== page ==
Altoona Mirror from Altoona, Pennsylvania on June 2, 1930 · Page 12
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Altoona Mirror from Altoona, Pennsylvania · Page 12

Altoona, Pennsylvania
Issue Date:
Monday, June 2, 1930
Page 12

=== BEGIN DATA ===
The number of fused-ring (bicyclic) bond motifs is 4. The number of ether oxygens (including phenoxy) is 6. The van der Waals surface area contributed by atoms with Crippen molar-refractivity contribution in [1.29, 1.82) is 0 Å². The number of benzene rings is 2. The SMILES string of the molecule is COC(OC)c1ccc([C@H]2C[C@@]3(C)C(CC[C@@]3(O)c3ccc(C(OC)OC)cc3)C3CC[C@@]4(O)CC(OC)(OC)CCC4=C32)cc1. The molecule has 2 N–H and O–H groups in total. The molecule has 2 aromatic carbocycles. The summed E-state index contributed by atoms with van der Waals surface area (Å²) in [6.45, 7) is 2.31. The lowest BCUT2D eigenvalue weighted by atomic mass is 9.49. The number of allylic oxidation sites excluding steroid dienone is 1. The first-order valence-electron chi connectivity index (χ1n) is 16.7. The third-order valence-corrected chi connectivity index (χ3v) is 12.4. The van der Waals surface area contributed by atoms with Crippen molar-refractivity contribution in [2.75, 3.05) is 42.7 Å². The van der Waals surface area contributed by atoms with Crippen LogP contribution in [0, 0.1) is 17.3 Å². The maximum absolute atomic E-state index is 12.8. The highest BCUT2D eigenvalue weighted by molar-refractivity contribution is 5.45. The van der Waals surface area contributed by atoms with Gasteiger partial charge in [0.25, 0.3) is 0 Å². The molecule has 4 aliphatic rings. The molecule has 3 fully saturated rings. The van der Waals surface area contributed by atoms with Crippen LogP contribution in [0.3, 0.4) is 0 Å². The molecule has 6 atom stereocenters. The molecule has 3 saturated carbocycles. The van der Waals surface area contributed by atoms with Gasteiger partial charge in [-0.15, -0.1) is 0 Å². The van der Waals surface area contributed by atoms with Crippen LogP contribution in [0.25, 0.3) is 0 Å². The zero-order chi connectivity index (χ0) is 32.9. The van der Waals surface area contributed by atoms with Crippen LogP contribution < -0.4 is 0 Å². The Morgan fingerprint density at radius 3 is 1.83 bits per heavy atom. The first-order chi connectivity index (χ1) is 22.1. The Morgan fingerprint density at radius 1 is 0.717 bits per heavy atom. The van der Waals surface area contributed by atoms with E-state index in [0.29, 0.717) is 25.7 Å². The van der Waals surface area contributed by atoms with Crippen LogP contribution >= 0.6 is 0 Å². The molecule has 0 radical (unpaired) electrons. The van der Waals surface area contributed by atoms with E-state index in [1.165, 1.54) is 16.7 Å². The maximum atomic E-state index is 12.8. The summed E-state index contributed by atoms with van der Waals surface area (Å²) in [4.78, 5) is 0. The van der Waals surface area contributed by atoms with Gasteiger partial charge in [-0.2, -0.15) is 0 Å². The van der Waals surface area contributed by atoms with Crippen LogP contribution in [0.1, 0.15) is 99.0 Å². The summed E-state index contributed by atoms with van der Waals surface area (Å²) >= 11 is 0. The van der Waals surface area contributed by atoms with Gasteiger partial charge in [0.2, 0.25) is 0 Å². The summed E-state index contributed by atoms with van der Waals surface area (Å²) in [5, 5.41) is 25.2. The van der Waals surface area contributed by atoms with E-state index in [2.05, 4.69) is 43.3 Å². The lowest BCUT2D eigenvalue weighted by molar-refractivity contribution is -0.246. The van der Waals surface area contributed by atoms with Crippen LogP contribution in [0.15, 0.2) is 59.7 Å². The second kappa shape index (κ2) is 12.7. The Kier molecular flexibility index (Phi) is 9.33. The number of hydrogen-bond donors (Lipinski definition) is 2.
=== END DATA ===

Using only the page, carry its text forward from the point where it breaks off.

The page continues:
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RKETS FOR TODAY »ni ICES IRREGULAR OH SfOCKMARKET Developments Help Some Securities — • Montgomery Ward Has Big Gain —Gas Machine Has Break. B.r GEORGE T. HfGHES. (Copyright, 1930. by Altoona Mirror.) WALL STREET, NEW YORK, June 2.—Qule* changes pric e Wee. DAY'S ACTIVITY IN GRAIN MARKET Bj- OEOlUiK C. SCHNACKET,. (Copyright, 1930, by Altoona Mirror.) CHICAGO, .Tune 2.— Extreme nervousness characterized trade in wheat today. Shorts were inclined to take profits on setbacks while bulges brought out free offerings from northwest houses. Scattered commission house selling and local pressure Influenced by nn easy tone at Liverpool brought nn opening dip in wheat. -in characterized the stock market today on the resumption of trading after the holidays. Special Issues responded to news developments, but the great bulk of the list simply drifted, with a minimum of activity. The most encouraging item over the ^week-end was the Montgomery Ward May sales statistics. For the month the total was $25.050,304, an increase of 26 per cent over May, 1929, and for the five months the sum was $106.195.803, an increase of 5.3 per cent over the same period in 1929. Montgomery Ward stock advanced over 2 points on rapid trading, part of the demand of course coming from the shorts. Another interesting piece of news •was the cut in the prices of Ford cars. This was seemingly without effect on the motor shares. General Motors sagged but not enough to be of any significance and the rest of the automobile stocks were dormant. A real break came into J. I. Case. •which dropped over 12 points before support appeared. Here the story was that there had been a falling off in demand from abroad, but Case is one of those stocks which have been bid up extravagantly and was in a weakened position. To a lesser degree, the same was true of Worthington Pump, which sold off today on realizing by trader*. Today's New York Quotations. Quotations furulslieu loi AILoona Mirror by West * Co.. members ot and New Xork Stock exchanges. First National Bank building. Illcli. KAILS I Atchison 224 u •Baltimore and Ohio .... 112 '•;,, Canadian Pacific si'.* Chesapeake and Ohio ... 213 Chicago and Northwest . 81 "i Erie 4614 Great Northern 87 Kan. and Southern .... 72 ',i Missouri Pacific 84;» New Haven 114 New York Central 175 Northern Pacific 80% Pennsylvania 78 M- Philadelphia local office, JM\\. Close. 224 Vi 222 112 01 213 81V. 48'/. 87 72'.i S3 113'.i 113% 175 175 80 Vi 80 1/5 112 51 213 8191 45',6 87 7214 83 o buy were executed and absorbed tne surplus. Shorts covered and brought prices to above the previous close wlicn northwest houses sold. Strength in corn was due largely to an oversold pit condition. Prices eased witli wheat at the start, but good commission house buying disclosed a lack of offerings and caused shorts to cover. Pi-ires moved up quickly until selling against indemnities caused a setback. Oats showed good gains on short covering influenced by reports of good buying by cash houses. Provisions were lower. Open, High. Low. Close. WHEAT— .Inly Sspt Doc CORN— July Sept Dec OATS— July Sept Dec . RYE— July 108 111 115 lOSli 106% 107 111%. 109',", 110 115% 114 Vi 114% Sept. Dec. 80 VI 76 »i 39 » 43 67% 72 14 . 83 Vi 78 • 64% 6814 72% 80 81% 76% 39 »i 39'!, 42'!4 62 67 71 V 81',4 «H 40 40 42% 63 67 V» 71% ALTOONA BOYS GRADUATE. William Clear, son of Mr. and Mrs. James A. Clear of 872 Twenty-second street, and John Hoffman, son of Mr. and Mrs. John Hoffman of 887 Twenty- third street, are two Altoona yourig men to graduate at Notre Dame university. Their parents together with Mrs. James P. Hartley, their aunt residing at 2102 West Chestnut avenue 'are in attendance at ment exercises. the commence- .. .. .'8 78 Rock "Island 116',« 11BVS 11<S',4 xSt. L. and S. J? 112V.- 112'.4 112 Vi St. Paul, Com mi 19 Vi 18 U St. Paul, Pfd 32 31 Vi ai'fa xxUnion Pacific .. 220 222% 226 Western Maryland .. .. 31',(, 31 Jl INDUSTRIALS: * A. T. and T. Kites 21% 21 Vi 21 Vi Allls Chalmers ii-'-« lil-i b2 American Can l-is-* 1 II u 148 Amer. Foreign Power .... fcS'A btf 87 Amer, Locomotive 5U u 58 58 Amer. T. aim T %a- a 231% S31T4 Armour .A B% BV» Sva Armour B 3 ',<. 3'Vi 3 Vi Baldwin 2C/& 27 Vi 27 Vi Bendix Corp 43 Vi 42';s 42V* Bovert 21.-;k 20 20 , Columbia Gas 84U 8J% 83=! I 'Columbia Gramaphone .... 28% 28',i 2S',i Uongoleum 14 : >i 14 % 14 •>, Continental Can 68Vi HSU- 06'A Curtiss-Wright !)•/« «'/•; a Mi Davidson Cnem 35'} t 35 35 71 Uupont de Nemours 131% 130 Vi 130 U Elec. Storage Btry 70 ii 70 V» Elec. P. and L 95% 93*4 famous Piayers ..IS 70% 6»Va Freeport Texas 48 47 : ;i General foods 60Vi 58Vi General Elec . 84 % 83 General Kelractories 84 vl 83 : !i General Theatres 47 V» 48 Goounch 41 % 40% Goodyear 88 li 88 >,<• Intl. Combustion 10 8Vi zlntl. Nickel 33% 32 vi Kelly-Springfleld 4 li 4 Vi Kreuger and Toll 32 Vi 32 Loriliard 24 ;*. U % May JJept 53 52 Vi Montgomery-Ward 47Vi 45% National Cash 01 Vi 60 :1 L National Dairy 62 61 Va Nortu American 128 I'M Pub. Service, N. J 115 Vi J14 : 'i Radio 55 Vi 63 Kadlo-Kelth 13 U 42-!i Kenflngton'-Rand 36 Vi 35 !i U. S. Rubber 32 31 Sears, Roebuck sa-'Ji 8/ : 'i schulte, A B li 9 >,; Standard Gas 119 Ji 117 Vi Stand. Kanitary xxxTexas Gult 50!i UnlteU Aircraft 78'.i United Corp 45-ii : United lias and 1 45 Utilities i'. and L. A ... 41% Warner llrothers 61% Westlntl.uuse Airbrake . 43 Vi Westlngnuuse Electric ... 153 WooJworth 65 MOTOUS: Auburn 171 zzChrysler 35 ^ Continental ....'. 5 Vi General Motors 51 Vi Granam-Palye 8Ti Hudson 43 Vi Hupcnobile 19V* Mannoo 20 Vz Nasn 41 Pautard '. 17% Reo 11 % Studebaker 36U White ...: 36 Willys-Overland 7% Yellow Cab 28Vi 8TKEUS; Betmehem 95% Cant Iron Pipe 36 Colorado Fuel US Oils 30 Reading C. and 1 24 u Republic 57 % Transue Williams - 17 Va U. 8. Steel 1730, . Vanadium 124 Warren Foundry 41 : ;i 32-> 8 59 Vi 76% 45 Vi 44 41 64% 43Vi 180V, 63% 108 35 5',1 50 Vi 8% 43Vi 18 Vi 20 40 : ;i 17'., 11 Vi, 36 V 4 36 7% 2U;,, 33'-. 64 ». 30 54 si 172 " 41 : ;1 94 '« 70V 4 47% 60 V4 84 46 i 88 Vi U 32 vi l!i 32 24 % 52 Vi 46% 60 "i 01% 126% 115 '.i 53Vi 42 ; !i 35 '4 .31% 88 V. 9Vi 119 32',{, 59 Vi 76% 45Vi 44 Vi 41Vi 64% 43Vi 182 61 168 35 Vi 5Vi 50 Vi 20 40% 17 Vi 11V» 30 Vi 36 7% 27 36 67'i 30 2414 57'.i 17V. 173 122 -1 12c per pound; Cucutas, 14c per pound; Or- inocos, ISVic per pound; Maracaibos, 12Vic aer pound. Hides (city paclter). steady; native steers, 14V.C per pound; butt brands, 14V&C per pound: Colorados 14c per pound. Potatoes— Nevv- flrm, old dull; southern, S1.75(i/$6.00 per barrel; Maine, $3.258)?4.75 per barrel. * Sweet potatoes, easy; Jersey, basket, 50c SJ3.25. Grease quiet; I White. 5y»c&5 : !lc. brown, OV4c; yellow, 5Vic; Dressed poultry (cents per pound)—Quiet; turkeys, 25c<a:.i3c; fowls, 14c{j'29c; chickens, 17c(<i44c; ducks, Long Island,\19c(if>20c. Live pountry (cents per pound)—Firm; geese, 12c@14c; ducks, 14cfo!23c; fowls, 19c i?27c; turkeys. 15c(B>25c; roosters, 12cSj)lDc; broilers. 16cW45c. Cheese (cents per pound)—Quiet; whole milk fancy" to specials, Young Americas, 19c4f25c. state 24c@26c; Butter (cents per pound)—Market flrm; receipts 7,287; creamery extras, 32Vio; special market. 33c5p33Vic. . Eggs (cents per dozn)—Market quiet; receipts 37,846; nearby white fancy, 30c«j) 31V.c; state white, 25o«j:28%c; fresh firsts, 23c?i23V ; .c; Pacific coasts, 27V4c@34c; nearby browns, 24Vic®30Vic, Metals Exchange. NEW YORK, June 2.—June 30.75,. offered; July 30.85, offered; August 30.95,1 offered; September 31.05, offered; October 21.20, of- BUILDING KEEPS ABOYEJAST YEAR Building operations in Altoona have continued to keep a pace well above that of last year. The report of Building Inspector M. W. Cralne for May shows improvments valued at $180,243 during the month, bringing the total for the first flve months of the present year to $886,724, as compared with $825,896 for the corresponding period of last year. Mr. Craine issued 208 permits during the month just closed, as compared with 254 in'the .same month last year when the Improvements were valued at $177,917. The city's fees during the month amounted to $399.70, as compared with $465.77 last May. House building kept the pace In the month just closed. There were seven new brick-cased houses costing $47,400 and six frame houses built at a cost of $20,010. One gasoline station and office was started at a cost of $30,000. Other permits issued during the month were as follows: Eleven additions to houses. $11,011; 114 houses changed and repaired, $20,677; new business building for the William F. Gable company, $34,000; new frame business building, $3,100; twenty-seven frame garages, $3,810; flve brick . or concrete garages, $2,275; addition to business and apartment house, $1,500; fire loss repaired, $500; changes to business buildings, $1,570; frame shop, $400; miscellaneous, $3,110. June started off this morning with permits for three dwellings and a garage. D. W. Eimerick took out permits for dwellings for F. G. Stout at 1412 Twenty-third street and for S. L. Wheatlield 2213 Fifteenth avenue each to cost $4,000. The Hartley Building company was given a permit for a dwelling for M. Li. Hess at 1903 First avenue,, to cost $4,600. P. J. Sheehan^ will build a garage for E. G. Stevens at 102 Twenty-fourth street, to cost $288. BOND PRICES ARE QUIETLY STRONGER . . (Oopyrtght,-1930, by AltBoim tafrofj), • NEW YOhK, June 2,^<4uiet strength n prime investment issues marked rading bri the bond market, today. Volume was still at its low, level of ast week, and with a few exceptions 1 where sopie special reasons obtained^ he whole list was Inactive, the same pplied to the foreign department, lough German bonds were still'bene- tted by a. moderate amount 6f mark- ng up preparatory to the reparations oan flotation. Tentative sales of the new repara- lons bcinds were being made on the treet today at 91, or a point above the ndicated offering price. It is believed ow that the Issue Will be brought out t the higher figure. Money rates were unchanged and lie advance of government obligations- nd high-grade railroad, public utility nd industrial bonds was laid to anti- ipation of some United States treas- ry financing' to be shortly announced, •'here was a moderately heavy turn- ver of Liberty fourth 4 l-4s' : and reasury 3 3-4's at small advances. VtChison general 4's, Baltimore & Ohio irst 4's, Canadian National S's, Cana- ian Pacific 4's, Union Pacific first 's Greai Northern 7's, Standard Oil of New York 4%'s, Philadelphia Company 's, Columbia Gas & Electric S's and Utilities Power & Light 5^'s were all veil bought. / 1—. TODAY'S BASEBALL. (By United Press.) v National. , St. Louis at Philadelphia, clear, 3.30 ayllght. (Only game .today). American. (No gam'es scheduled today). BANK CI-rEARlNGS. NEW YORK, June 2.—New York ank clearings, $933,000,000; New York, $141,000,000; New York fed- ral reserve credit balances, $127,000,00. ' VETERAN BANKER CALLEDM DEATH (Continued from Page 1.) he engaged in businses as a commission merchant. The following year he came to Altoona and entered upon the career which was eventually to place him in the forefront in the business life of this community. He entered, the employ of the Altoona bank as headbookkeeper and was engaged in that Capacity until 1895, when, upon the resignation. of Theodore H. Wigton, as cashier, he'was elected to that position. He held that post until the merger and formation of the Central Trust company, in 1902, when ho was elected secretary and treasurer. Subsequently in 1917, he was made vice president and manager of the institution. During the years of his service as cashier and secretary I and treasurer, he • also served as a member of the board of directors. Holds Positions of Trust. During all the years of his connec- fered; Novembe'r 31.35, offered^^December | t j on w |th the bank, Mr. Davis served ,„ „„„_ , 31.55, offered. In the, outside market cop. per for the 'domestic tmde Is 13, for export 3.30; lead 5.50; zinc 5.00. Coffee Prices. . NEW YORK, ;June a. — Coffee futures opened unchanged to 2 points lower. September 7.70; March 7.34. Cantos futures were unchanged while Rio's were unchanged to 100 reis lower. 13 Vi- 13 01. Rio 7s on spot 9; Santos 4s NEW opened active Itiuv Silk. YORK, June 2.—The silk market and weak today, ,4 to 11 cents lower. Trade was fairly active and weak, mixed with the undertone, prices being 5 to 11 cents lower. September 3.48: October 3.42; December 3.47; January 3.43. The Yokohama bourse was closed. Kobe futures, campared with Thursday, were 12 to 23 lower. I'lHsburgh Livestock. PITTSBURGH, June 2.—Hogs, receipts 2,750; market 100 to 15c higher than Saturday; 150-210 Ibs., $11.00(i|411.SO; 220-250 Ibs., $10.75to$10.00; 260-300 Ibs., $10.25<if> $10.65; 100-120 Ib. pigs, $10.50; sows steady at $8.50iU>$9.00. Cattle, receipts 850; market steady; few early steer sales shade higher; top, $12.25; bulk dry fed steers, J11.00@$12.00; grass kind $9.00-$10.50; most fat cows, $8.50 & S8.50; heavy heifers, $7.00@$10.00; bulls, a fiduciary capacity as trustee, ad- mlnlstratori executor In ' innumerable cases and he was treasurer., of seven building and loan associations, serving some of these organizations for more :han forty years, In 1895 he was elected treasurer of the Altoona hospital, a position he continued to hold until his death. He was also president of the Rofhert'company furniture dealers and was one of the founders of the Spruce Cr^ek Rod anc Gun club and served as president foi a period of ten years. Upon the declaration of war against Germany in 1917, Mr. Davis again responded to the call of his. country Barred by age from donning the uniform, he became active in the work 01 raising funds for financing the war he was elected chairman ~bf the Calves, receipts 1,500; market steady; top vealers, $12.00. Sheep, receipts 3,150; market steady to Amer. (Smelting Anaconda, Calumet and Hecla . Cerro de Pftsco Great Northern Ore Howe Sound IniiptraUoo Keiinecott Magma. Copper 73 '•:', 61 Vi IB'.i 55 Vi 21 -, ; 33 Vy 20 '•;, 49 3U Mlmui ............... 21% Nevada U. 8. Smelting OlLUt . Atlantic Reuiiiri Barudull Ccmtiutma] Oil Houston Oil Comment Indian KeUulng Mex M>d Pan pili Pur« Oil KicWWd Oil BSdl Umtm Sinclair BkeUy CHI Standard Oil Cal.i Standard Oil N. J Standard oil N. V T«*a* Company TUUwater Asto Hl'.i 27>i 44 27 2 TV 3UV: 72 Vi 56 «i • !«'.» 54 V-j . 21'4 33 Vj 20 Vi 47'.i 36 21 20 59'.» 43', 27 26 Id 1 , 30 72 i.'. 60V. 19 Vi 55 21V4 33'/j 20V'. 47=;i 36 21 20% 27'« 27 37% 103 U 26 30 ' 3b 23 22!; 20 . strong; bulk good and choice lambs, $12.00 «i$13.00; yearlings, $10.00ff$11.00; shorn aged wethern, $5. 00 <i.i $8. 00. Fhllndelplilu 1'roduce. PHILADELPHIA, June 2.— Asparagus was in heavier supply on the local market today and prices ranged lower. Nearby stock sold between $1.00fy.$3.00 per dozen bunches, depending on size and quality. Strawberries met a slow demand at somewhat lower prices. New Jersey berries brought $2.75«i $6.00 per 32-quart crate while Eastern Shore stock brought $2.50© Spinach was weaker at 10c£f40c per bushel. Turnip greens, 20cC'25c. Rape, 15c. Kale. 15cC'25c. Escarole, 20cii30c. Chicory, 20c& 25c. Nearby beets met a fair demand at 3c@ 5c per bunch. Radishes were about steady and sold at S0c'<i $1.00 per bushel. Spring oulons brought $1.00@$1.25 per 100 bunches. Butter steady; 93 score, 34V<.c; 92 score, 33V-'.c; 91 score, 32-!ic; 90 score, 31c. Eggs, market tone steady. Graded nearby whites held 24Vicii25Vi; mixed colors, 23Vic[V_i 24c; westerns, 25c&25VaC. Chicago Produce. CHICAGO. June 2.— Eggs, market firm; receipts 37,297 case*; extra firsts, 21Vic; tirsts, 20Vic'a21c; -------- '-' -•—=•••>«-• seconds, 17c. Butter, market ------ . tubs; extras, 32c; exlra firsts, 30cti30Vic; firsts, 28c'«2'Jc; seconds, 26c&27VaC; standards, 32c. Poultry, market easy; receipts 4 cars; fuwls. 19c spniiBer.H, 21c; Leaho ducks. 13c: K'"!-^- 12c; turkeys, 20c; roosters. 13c''i 13V..C'; broilers, 30c«<38c. Cliet-sc— Twin.--, 17c'ul7Vic; Young Americas, Ih'.ic. ordinaries, 18c@18Vic; easier; receipts 26,520 Union 0''. calif £alt*, l.suti.uuo .-II Money 3 n-r cent. XXEX. ftv. 2>,,. KE». Div. 2. WMllil. JJJv K »»>!•'* fiv tE*-Dlv. >«. 37 58 ';• 16 '. 58 1 . 2o" 40 ,'i 36vi .OS',. 1. . 1. CHICAGO, l.lvi June 2.— HOBS 66,000, Includ- Cl UU MAlCKtT. CUle« Bervive 31 ',* 3:1% F«rd Of ElJKldlld J7'L 17 !; Cvry 12% 12', Ntu I'tult i'rotlucv. YOKK. Jura- 2. -flour dull ij«lv-nu, j $6-20 per llfui; t fi. York ijulit: mtce. $32 00 pe L*^d slcidj ; middle uc .1«45 pur pound T4UUbw yuiet. tpuciaJ t .' e }>tr wui.u. Petroleum Ijujet: .New iu l*r KtJloo. feiui»yjvtuiia iTj l*r £&rr«r lurueoUbi' 47 - 4 c barrel. (4,0! . ii. leLned. I'M: I e. >] U5 " &2.3U j -ifc •;. t per gal- i (cuuuuuu; ituiOj , Cu-uui Aiiitn'.a, iiiB 38000 direct; su-ady to lOc higher than Thursday, or steady with Thursday's best prl»e»; top. $10.50 paid for 160-200 Ib. weights, active to shippers and small pack- era Butchers, fed to choice 250-350 Ibs., $9.75 ".1*10.3;.; 200-250 Ibs., $10.00S>$10.50; 160-200 Ibs.. S10.OlJ.aJ10.50; 130-160 Ibs., $9.b5i' $10.00; packing sows, $8.90'«$9.65; plg», medium to choice, 90-J30 Ibs., $9.25ifi 410.25. Cattle-, 20,000: calves, 3,000; generally steady to strung irude; market rather slow and uneven: lankly due to liberal water Ullt: shippers demand Iroader; liest steers early $14.Ou. Slaughter classes, steers, good ami choice. 1,300-1,500 Ibs.. *12.25Si $14.25; 1 lOu-1,300 Ibs.. $11.ISC'$14.00; 950-1.100 I tin.., fll.Wittlt.UQ; common and medium, i 650 Ibs. up, $8.0U''l$12.&0; fed. 850 Ibs. down, $10.01) ^ $12.00; cutninon and medium, ^1'- $7.uO^ $10.'^5; cows, goud and choice, $8.00 1:i: ' :-j>10.00; comuiou und medium, $6.75'a> fboo; luw taller and culler, $4.78'u J6.75; bulls. Kt«J<J and choice ibeefj S.7.U51) $9.00; out culler to nn-dium, »9.00-/$11.00; cull und nr- • ,-uiiiuion. $6.on '•! »i*.00 ; storkera and feeders, : ,-lirers tuod and i-hoice (all weights) $9.75''j. ' jlll.7.0: common and medium, $7.50;i $U.75. u'j i£h.-< jj, 12.000: rnually steady: .lamljs, ; il.'i OI.'.JSKJ.OO, yeiirlin^s, $10.2511 $10.50; %c ' lal e.-.efi $5.50 doun. Kliective June 2 new rup lambs will be classified as lambs, .amon good and chuk-e, !*2 Ibs. down, 512.7. r j u»13.bO: medium. $11.25!i $12.75; cull and •uiniiiou. $10.00'i$11.2.'j: ewes, medium to i •hoiw. Ijl) lb». ilown. $l.OOi'S5.70, cull and | :ulll41tvn, $1.70^$i.»5. Blair County Liberty loan organization and directed the campaigns, contributing no small part to the success which crowned the several efforts. He likewise took a prominent,part in al the other efforts that were made a home to uphold the arm of the govern, ment during the great struggle. ,Mr. Davis took an active part in the promotion of the project to build th Penn-Alto hotel during 1919-20. He served as treasurer of the Blair Hole company, the organization that wa. formed for the purpose of building th hotel. His influence and efforts had much to do with the successful effor made to give Altoona a large flrs' class hotel. Is Married Twice. Mr. Davis was twice married, hi; wife being Eleanor Banks Gard ner, daughter of James and Marj Isett Gardner of Spruce Creek, Pa., ti whom he was married in 1876. Thre children to this union grew up, Marj Gardner Davis, for many years proba tion officer for Blair county; Georg Elliott Davis, of Philadelphia, and Wil Ham Isett Davis of Portland, Ore. The llrst wife died in 1894, and in 1897 Mr. Davis was married to Kat Isett of St. Paul, Minn., a daughter o Mr. and Mrs. John D. Isett. To thi union were born three children, Gem mill Cluggage Davis of Pittsburgh John Stockdale Davis and Henry Os borne Davis of Altoona. Mr. Davis was a member of Pos No. 62, Grand Army of the Republic the Benevolent Protective Order o Elks, the Altoona Rotary club, the Al toona Chamber of Commerce, th Spruce Creek Rod and Gun club an various other social and fraterna bodies. In his church affiliations h was a member of the Holliclaysbur Presbyterian church. The death of Mr. Davis followed i less than twenty-four hours that o the late P. H. Kelly, with whom h had been associated for many years i building and loan association worl Mr. Kelly was president and Mr. Davi treasurer of the Citizens' associatioi The association was organized in 18b' and Mr. Davis served as its treasure until a lew years ago, while Mr. Kell was president for about eighteen years previously serving as vice presiden and in other official capacities, almos from the beginning. ALTOONA UlSfJENSAUY. Patricia. McFalls, aged 3</i. of 281 Beale avenue, was treated at the A tooiia hospital dispensary for a frat, turu of the left forearm, the membe being broken over again on Saturda when she fell off a kiddie car. Th child had the arm broken late in Apr the lirst time. James W. High, aged 41, of 126 How ard avenue, suffered a possible frijc ture of the left arm and will return t the hospital for X-ray examination. JKL'GKNICS (JltOL'I* ACTS. TOKYO. June 2. — Proponents i eugenics, introduced a measure at U last si-ss'luii of the imperial diet pro hibiting the marriage of all person hereditary diseases. GOOD fill FLIERS ; AT STULfZ FIELD (CdtUtriued'from Page. 1.) flying fteldVcame as an Advance guai-d of the visiting' plaftes and landed shortly before !& o'clock.' They'ckme from DuBoU, .where the night had been ripen't, in forty-five minutes' time, , Among the pilots of the visiting rna- chinesi were two local young men, John L, Prutzman ahd JameS Pi -Garvey ,wh(5 are engaged in flying two of ,the four ptaneS engaged in. the Curtis- Wrlght service at BetUs field, Pittsburgh;. The atf tour started from Pittsburgh a«a cities thus far visited include Sutler, .Erie, . Meadville, Greenville, DuBois and Altoona. Continuing the fliers go to" Wllkes-Barre, Reading, Allentown, Philadelphia, Conahohock- en, Lancaster, Harrlsburg, Everett, Johristpwh, Greensburg and McKeesport. - Orcwd Well Entertained. •the big crowd at Tlpton was entertained during the afternoon as various planes took off and soared over, the fleld giving a program of stunts. Several of the planes tried for altitude records. Streamers of papei* rolls were tossed from the air to soar over the Held. The crowd got a big thrill in watching the planes arrive. At oije time eight planes roared over the fleld arid all necks wtre turned upward all day. • The big crowd that turned out surpassed all expectations and all highways leading to Tlpton' were choked with cars, traffic being badly delayed. So gi-eat was. the traffic from Altoona on the concrete highway' that cars were held up on Bell avenue, machines moving only live miles-an hour. Hundreds of cars used the "back" road to Bellwood and others, the Juniata road. Hills around the airport were crowded with watchers while Stultz fleld was lined deep with people. The Logan Valley placed extra trolleys In service to handle the crowds with busses running to the port.. the (dohtlriued ..fwHSS^Agfe- i.-J '. "Alms. Mater* Wither High atMeftts''compt6te'd the 1929-30 school telfnv; this mortiffig, receiving^ their flftW , ftritrfca ;m Siting. their various clasps '"tft art abb*eyi> ated schedule wfiMn ;«flded in .their dismissal at 11 d'cfoek, 1 : Membera.vOf the graduating tiltM Attended a cotfc- mencement rehearSal fbllownfg thf dismissal at li,o'CiciekV *fie'elty grade schools will cortciude' thefr term on Wednesday. . . ' , i-. An elaborate pWgrahr has been arranged for the \ : - gradtfatlflg class banquet and dance which •*«! open at « o'clock this evening at the Peon-Alto hotel with dinner of > fried chicken. The invocation titt the ; gathering will be given by Chal;lbs,.S.; ItttiSS, assistant superintendent Of: the" city schools, with tile toaatmaster, Martin McCreary, introduced "to the assemblage by Maynard Kehrtedy, president of the class. . ••'. -, <••' • Responses to the' remarks or the tdastmaster will be -given.: by Lyiin McG. Moses, representin'g the school board; Miss Marian Bancroft, representing the faculty; Dr. George 1). Robb; Mayor -John J. StcMurray and Maynard Kennedy.', Members^, of the school board, Superintendent R..-E. Laramy, the home room teachers of the senior class and the heads of de- TOO LATE TO CLASSIFY Lost — Found SMALL RED DOG, JRBSEMBLES FOX. Slipped tags. Disappeared Wed. Reward. Phone 2-7448. ., • : _ _ . •, • Rent—rHouses 119 3rd AVE.-8 ROOMS, BATH, OAS ANU electric light, porches and yard. Inquire 911 5th Ave. . ••.'.'. Sale—Horses and Cattle JERSEY COW WITH FOURTH CALF; also bay mare, 10 years old. M. F. Wledemerr Buncansvllle, Maple Hollow. A. 'CH0*t» o. f b* Anwf** tt. fcBW YOfti*, jilne i.**flu1liww and irregularity thathed' trsdltsf on curb exehalig*.\* today., Scattered through .the ''JfSt.-yterB: a : *<HV changes -wlde^ttoiigfi- to put ,«t6cka to nW highs or'. ioWsIfofr the"j^6ir,'but the great majority 6t chafl£e*. were fractional., • , : ' •>' •Traders bit' antlci|»*iten of Electric Bond & Share's earMln* report. ,to be made public earl? Tuesday, bid .It-up, only to let It dtopf b«low'-ita, opening,, around frtiadfty. • Gittea, ,8ls*vlee was under slight, jttensure ' and' 118 Mghts likewise i eased. The early break in grain prices <fra« mirrored fti the decline of DWfre A Co. new coiWiMbh. Further crude o(i outjE>wt. cuts brought S«M* buylftgf Into the petroleum list. Ohld Oltreached a ftew high for the yea* at. 78. Vacuum lacked the buoyancy that characterized It in Thursday'a sesaidn. ' . ' .'.•'. partments of the school will be guests at the banquet. Howard W. Linda-, man, head of the school music department, will present a tenor solo. Elaborate programs have JBeen pre» pared for the banquet, being bound in silver colored paper with the" maroon seal of the school on the .front. > * • * Altoona Discount Co. 1425 12th AVe. New Adfrtli Bldf. \ Small Loam to Home Owners of Good Credit Standing All Kind* of Dependable INSURANCE W. L. NICHOLSON Uppman Uld(. llth Ave. and 13th St. Altoona Urilted StatdS ,tF . Bounced today As gi _ May 28 was $ll4,31o,B receipts forth* m6n| M7,906,438.60. Total 6fl lures, $4,638,209.73. General B DUtHbdttfHi Curtis Woo Phene »«S! 1720 M* BEHIND YOUR CAR i, lurks' the shadW Wf the automobile thief. He'l^ttl- wnyn tfcere—waltln» fol kjtt opportunrty. VflU dta^, be a§ .careful as you-please. Lock* mean llitle to the expert Alef, Protect,, yeur- self by taking but theft Ift- surnnce on your car today. The cost Is low t MORGAN-MARTIN CO. Central Trust ,B1<I£. • 1st Victory From Friedrichshafen to Ne,w York and return ... 11,080 miles in 180 houre, 82 minutes . . . with VEEDOL Motor Oil. • 2nd Victory From Friedrichshafen to the Mediterranean and return ... 5,000 miles in 81 hours, 30 minutes . t . with VEEDOL Motor Oil. ' ,,. \ • 3i'fl Victory * 1* *' From Friedrichshafen to New York and return . .. 9,520 miles in 148 hours, 24 minutes . . . with VEEDOL Motor Oil.,, * • 4tli Victory / Around-the-world cruise from FricdrlUrt* haien... 21,300 miles in 20 days, 4 hours |j ... with VEEDOL Motor Oil. ' •* • 5th Victory '"f v Friedrichshafen to New York via Rio de Janeiro... 11,600 miles... with VEEDOL Motor Oil. I A.LL VEEDOL Victories are torics for your pocketbook... Never before lias motor oil been put to such terrific tests as iu the motors of the Graf Zeppelin aiid the planes of the Byrd Expedition. Why pay more than VEEDOL'S price? .... Drain and refill your car today and get the smoothness, the protection and the brilliant performance that made these history-making flight! possible. ALTOONA GAS & OIL CO. J Distributors ' 5410 Sixth Avenue, Altoona, Pa, Phone 7580 100% I'HO U I'KNNH V1.VAIVI* ANU 0'JTHIiU VARA.BVMK UABV BY TII£ MOTOR OIL S OF lYUOL-lilU VL .t\l> Ill-'ili*'!' 1'YVOL <CB*«H) tiASOLI